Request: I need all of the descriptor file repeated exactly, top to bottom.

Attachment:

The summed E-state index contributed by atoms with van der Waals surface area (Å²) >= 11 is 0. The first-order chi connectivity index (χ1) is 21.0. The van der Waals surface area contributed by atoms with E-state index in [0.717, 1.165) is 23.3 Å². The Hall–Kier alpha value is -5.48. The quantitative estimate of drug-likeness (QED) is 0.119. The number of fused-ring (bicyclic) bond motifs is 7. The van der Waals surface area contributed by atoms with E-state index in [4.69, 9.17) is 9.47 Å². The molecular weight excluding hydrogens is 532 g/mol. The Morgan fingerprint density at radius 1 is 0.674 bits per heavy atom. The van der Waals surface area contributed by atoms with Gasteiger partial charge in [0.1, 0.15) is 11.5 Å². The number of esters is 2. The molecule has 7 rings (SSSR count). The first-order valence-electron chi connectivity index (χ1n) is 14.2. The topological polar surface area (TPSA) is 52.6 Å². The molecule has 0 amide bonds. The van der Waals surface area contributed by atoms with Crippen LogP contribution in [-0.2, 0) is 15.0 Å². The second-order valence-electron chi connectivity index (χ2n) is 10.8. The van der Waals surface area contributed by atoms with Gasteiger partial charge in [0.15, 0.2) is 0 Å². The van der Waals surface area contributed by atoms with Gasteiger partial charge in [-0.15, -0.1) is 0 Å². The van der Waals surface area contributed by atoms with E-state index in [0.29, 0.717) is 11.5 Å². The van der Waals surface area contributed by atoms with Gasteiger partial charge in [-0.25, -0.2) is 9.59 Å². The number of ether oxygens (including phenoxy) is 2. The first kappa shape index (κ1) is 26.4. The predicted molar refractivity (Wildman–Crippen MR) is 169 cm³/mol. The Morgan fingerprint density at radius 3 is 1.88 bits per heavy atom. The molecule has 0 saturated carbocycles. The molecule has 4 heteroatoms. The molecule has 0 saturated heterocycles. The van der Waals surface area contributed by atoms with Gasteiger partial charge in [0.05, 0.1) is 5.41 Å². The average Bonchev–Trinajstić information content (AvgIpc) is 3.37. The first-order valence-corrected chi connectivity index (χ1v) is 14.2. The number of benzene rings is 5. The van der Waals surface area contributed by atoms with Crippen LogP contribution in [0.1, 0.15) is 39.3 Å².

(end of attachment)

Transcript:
The summed E-state index contributed by atoms with van der Waals surface area (Å²) >= 11 is 0. The first-order chi connectivity index (χ1) is 21.0. The van der Waals surface area contributed by atoms with E-state index in [0.717, 1.165) is 23.3 Å². The Hall–Kier alpha value is -5.48. The quantitative estimate of drug-likeness (QED) is 0.119. The number of fused-ring (bicyclic) bond motifs is 7. The van der Waals surface area contributed by atoms with E-state index in [4.69, 9.17) is 9.47 Å². The molecular weight excluding hydrogens is 532 g/mol. The Morgan fingerprint density at radius 1 is 0.674 bits per heavy atom. The van der Waals surface area contributed by atoms with Gasteiger partial charge in [0.1, 0.15) is 11.5 Å². The number of esters is 2. The molecule has 7 rings (SSSR count). The first-order valence-electron chi connectivity index (χ1n) is 14.2. The topological polar surface area (TPSA) is 52.6 Å². The molecule has 0 amide bonds. The van der Waals surface area contributed by atoms with Crippen LogP contribution in [-0.2, 0) is 15.0 Å². The second-order valence-electron chi connectivity index (χ2n) is 10.8. The van der Waals surface area contributed by atoms with Gasteiger partial charge in [0.15, 0.2) is 0 Å². The van der Waals surface area contributed by atoms with Gasteiger partial charge in [-0.15, -0.1) is 0 Å². The van der Waals surface area contributed by atoms with E-state index in [0.29, 0.717) is 11.5 Å². The van der Waals surface area contributed by atoms with Gasteiger partial charge in [-0.25, -0.2) is 9.59 Å². The number of ether oxygens (including phenoxy) is 2. The first kappa shape index (κ1) is 26.4. The predicted molar refractivity (Wildman–Crippen MR) is 169 cm³/mol. The Morgan fingerprint density at radius 3 is 1.88 bits per heavy atom. The molecule has 0 saturated carbocycles. The molecule has 4 heteroatoms. The molecule has 0 saturated heterocycles. The van der Waals surface area contributed by atoms with Gasteiger partial charge in [0.05, 0.1) is 5.41 Å². The average Bonchev–Trinajstić information content (AvgIpc) is 3.37. The first-order valence-corrected chi connectivity index (χ1v) is 14.2. The number of benzene rings is 5. The van der Waals surface area contributed by atoms with Crippen LogP contribution in [0.1, 0.15) is 39.3 Å².